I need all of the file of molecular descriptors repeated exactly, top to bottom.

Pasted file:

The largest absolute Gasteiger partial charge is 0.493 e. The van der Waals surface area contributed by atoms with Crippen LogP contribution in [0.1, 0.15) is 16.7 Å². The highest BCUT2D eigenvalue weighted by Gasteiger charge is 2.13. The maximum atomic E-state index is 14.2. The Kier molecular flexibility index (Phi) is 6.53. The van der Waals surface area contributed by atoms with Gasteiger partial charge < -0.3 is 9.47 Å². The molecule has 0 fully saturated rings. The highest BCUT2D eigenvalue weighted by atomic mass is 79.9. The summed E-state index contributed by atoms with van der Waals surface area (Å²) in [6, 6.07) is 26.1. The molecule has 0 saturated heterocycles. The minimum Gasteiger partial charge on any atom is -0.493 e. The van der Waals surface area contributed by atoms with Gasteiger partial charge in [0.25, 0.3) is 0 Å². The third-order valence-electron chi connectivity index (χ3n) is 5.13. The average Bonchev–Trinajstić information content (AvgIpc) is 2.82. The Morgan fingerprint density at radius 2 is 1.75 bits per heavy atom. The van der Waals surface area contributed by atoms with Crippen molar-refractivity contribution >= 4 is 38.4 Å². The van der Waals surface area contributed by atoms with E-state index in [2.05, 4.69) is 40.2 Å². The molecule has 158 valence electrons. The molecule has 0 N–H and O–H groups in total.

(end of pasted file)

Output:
The largest absolute Gasteiger partial charge is 0.493 e. The van der Waals surface area contributed by atoms with Crippen LogP contribution in [0.1, 0.15) is 16.7 Å². The highest BCUT2D eigenvalue weighted by Gasteiger charge is 2.13. The maximum atomic E-state index is 14.2. The Kier molecular flexibility index (Phi) is 6.53. The van der Waals surface area contributed by atoms with Gasteiger partial charge < -0.3 is 9.47 Å². The molecule has 0 fully saturated rings. The highest BCUT2D eigenvalue weighted by atomic mass is 79.9. The summed E-state index contributed by atoms with van der Waals surface area (Å²) in [6, 6.07) is 26.1. The molecule has 0 saturated heterocycles. The minimum Gasteiger partial charge on any atom is -0.493 e. The van der Waals surface area contributed by atoms with Gasteiger partial charge in [0.25, 0.3) is 0 Å². The third-order valence-electron chi connectivity index (χ3n) is 5.13. The average Bonchev–Trinajstić information content (AvgIpc) is 2.82. The Morgan fingerprint density at radius 2 is 1.75 bits per heavy atom. The van der Waals surface area contributed by atoms with Crippen molar-refractivity contribution >= 4 is 38.4 Å². The van der Waals surface area contributed by atoms with E-state index in [2.05, 4.69) is 40.2 Å². The molecule has 158 valence electrons. The molecule has 0 N–H and O–H groups in total.